I met Özge Akbulut by chance when we were leaving the Helsinki-Vantaa Airport a couple days ahead of the European startup conference Slush. We were part of a group conversation about what we were all doing there. That’s when she asked me a very unusual question.
“Do you want to see a breast?”
Reaching into her luggage, she pulled out one of her synthetic breasts. She and co-founder Barkın Eldem, MD, launched Surgitate, a materials startup that develops synthetic models to train prospective surgeons for breast surgery. In contrast to new virtual reality training tools, they provide a more realistic feeling of incisions, suturing, dissection, and reconstruction. Ultimately, they utilize advances in material science to quite literally reshape the way surgeons prepare for operations by building breast molds for different according to specific features. There are not yet producing unique models for individuals.
“I just need to create this market segment about surgical models. They’ve all been anatomical models and been good at creating a platform for teaching anatomy. This would be a tactile platform that make you feel like you are cutting a real breast and feeling the position of the nipple,” she explained.
Breast cancer surgery is not simple for doctors. Lumpectomies, or surgeries that remove tumors from breasts as opposed to full mastectomies, are delicate efforts that are unique for every patient. Because of size and shape variations with women, one size does not fit all when it comes to surgical training, especially not when it comes to breast reconstruction surgery later.
Özge Akbulut teaches materials science and engineering at Sabanci University, where she received her BS, and got her Ph.D. in the same field from MIT in 2009.
She noted that people in Scandinavia have a particular vulnerability to breast cancer due to mutations in the BRCA1 and BRCA2 genes, something we highlighted recently at Geektime. She told us that, “Everyone is trying to produce something; maybe simulation, virtual reality. There are these new techniques these guys might not have heard of.”
What’s important to Akbulut is building demand for a product that is up against sexier — if you will — modern options like VR simulation programs developed by Boston-based Osso VR, a combined effort by Dutch startups WeMakeVR and MDLinking.com, or Cleveland-based Simbionix (acquired by 3D Systems), among others. They also are not the first company to push synthetic modeling. Akbulut refers to Syndaver, which produces — wait for it — synthetic cadavers.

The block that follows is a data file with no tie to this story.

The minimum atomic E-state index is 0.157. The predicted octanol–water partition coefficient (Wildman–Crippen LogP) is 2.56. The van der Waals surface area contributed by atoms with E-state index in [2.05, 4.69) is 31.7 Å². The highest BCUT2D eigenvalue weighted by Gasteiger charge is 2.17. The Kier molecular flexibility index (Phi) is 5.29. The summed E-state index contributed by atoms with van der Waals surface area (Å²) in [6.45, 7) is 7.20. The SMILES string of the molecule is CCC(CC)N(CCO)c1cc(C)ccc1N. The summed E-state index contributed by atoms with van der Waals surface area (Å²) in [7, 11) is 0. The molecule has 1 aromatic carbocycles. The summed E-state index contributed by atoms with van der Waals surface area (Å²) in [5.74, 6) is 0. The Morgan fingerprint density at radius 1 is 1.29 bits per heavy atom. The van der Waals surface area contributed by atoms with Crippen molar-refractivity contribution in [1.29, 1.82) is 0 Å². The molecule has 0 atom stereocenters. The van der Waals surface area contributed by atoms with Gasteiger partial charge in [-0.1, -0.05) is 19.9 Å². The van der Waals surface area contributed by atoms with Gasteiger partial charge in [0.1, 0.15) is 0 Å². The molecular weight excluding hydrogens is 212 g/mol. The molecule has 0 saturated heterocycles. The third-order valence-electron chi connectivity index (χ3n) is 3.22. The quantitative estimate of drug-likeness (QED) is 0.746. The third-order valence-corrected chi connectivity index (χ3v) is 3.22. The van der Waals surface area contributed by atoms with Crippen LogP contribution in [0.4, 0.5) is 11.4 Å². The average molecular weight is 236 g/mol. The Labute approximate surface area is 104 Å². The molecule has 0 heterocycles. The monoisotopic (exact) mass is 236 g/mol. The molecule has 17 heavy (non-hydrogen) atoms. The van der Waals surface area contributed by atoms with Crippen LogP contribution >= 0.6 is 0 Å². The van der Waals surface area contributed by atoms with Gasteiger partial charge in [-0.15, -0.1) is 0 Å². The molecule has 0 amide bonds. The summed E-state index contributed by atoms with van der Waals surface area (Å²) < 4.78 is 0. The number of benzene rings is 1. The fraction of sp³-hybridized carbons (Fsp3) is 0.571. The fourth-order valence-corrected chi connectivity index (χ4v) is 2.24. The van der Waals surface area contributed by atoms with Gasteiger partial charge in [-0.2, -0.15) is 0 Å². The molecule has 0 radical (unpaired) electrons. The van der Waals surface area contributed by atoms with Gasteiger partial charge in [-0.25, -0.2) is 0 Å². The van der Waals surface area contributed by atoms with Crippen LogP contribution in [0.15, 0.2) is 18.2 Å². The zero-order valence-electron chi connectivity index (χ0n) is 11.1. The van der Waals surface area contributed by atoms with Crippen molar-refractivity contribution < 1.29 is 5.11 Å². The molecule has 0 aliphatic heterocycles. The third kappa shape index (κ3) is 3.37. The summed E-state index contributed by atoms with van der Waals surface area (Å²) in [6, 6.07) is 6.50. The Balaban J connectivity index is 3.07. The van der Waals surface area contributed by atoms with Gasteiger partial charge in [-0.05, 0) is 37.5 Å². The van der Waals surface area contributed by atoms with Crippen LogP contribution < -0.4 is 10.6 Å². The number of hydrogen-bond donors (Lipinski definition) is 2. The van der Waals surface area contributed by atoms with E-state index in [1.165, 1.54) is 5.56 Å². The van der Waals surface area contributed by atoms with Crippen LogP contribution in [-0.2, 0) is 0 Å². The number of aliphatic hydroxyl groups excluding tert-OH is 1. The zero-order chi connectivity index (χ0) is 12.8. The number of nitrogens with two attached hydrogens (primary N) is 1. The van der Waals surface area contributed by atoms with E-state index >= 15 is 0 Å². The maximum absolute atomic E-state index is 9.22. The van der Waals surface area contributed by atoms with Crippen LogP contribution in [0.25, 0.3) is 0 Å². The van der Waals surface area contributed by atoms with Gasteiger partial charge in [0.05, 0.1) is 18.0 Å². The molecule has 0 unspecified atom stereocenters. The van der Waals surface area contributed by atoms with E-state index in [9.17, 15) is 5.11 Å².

“I need to know more workshop organizers in a sense: look here is what I have that I might be useful. We always got a lot of good feedback from the customers. Surgeons might ask for more details like nipple placement, thicker skin.”
Besides surgical training, they see the product as a way to teach people to self-diagnose as well. They don’t plan to limit themselves to simple models after consulting with doctors interested in their work. Instead, they plan to pursue more complex molds to cover bronchoscopy (lung procedures), tracheostomies (windpipe), axillary lymph node models, and sentinel lymph node dissections.
Abkulut tells Geektime that cadavers can cost around $3,000-$8,000 apiece, which does not include the cost in storing them and the time limit before the bodies are no longer usable for teaching purposes. But most importantly according to Abkulut, cadavers are more often used for anatomical training, not surgery.
Even though she would be dealing with a variety of details, it would not take her company much time to produce an order. “If I have the mold and it’s something we negotiate beforehand, it will take a weekend.”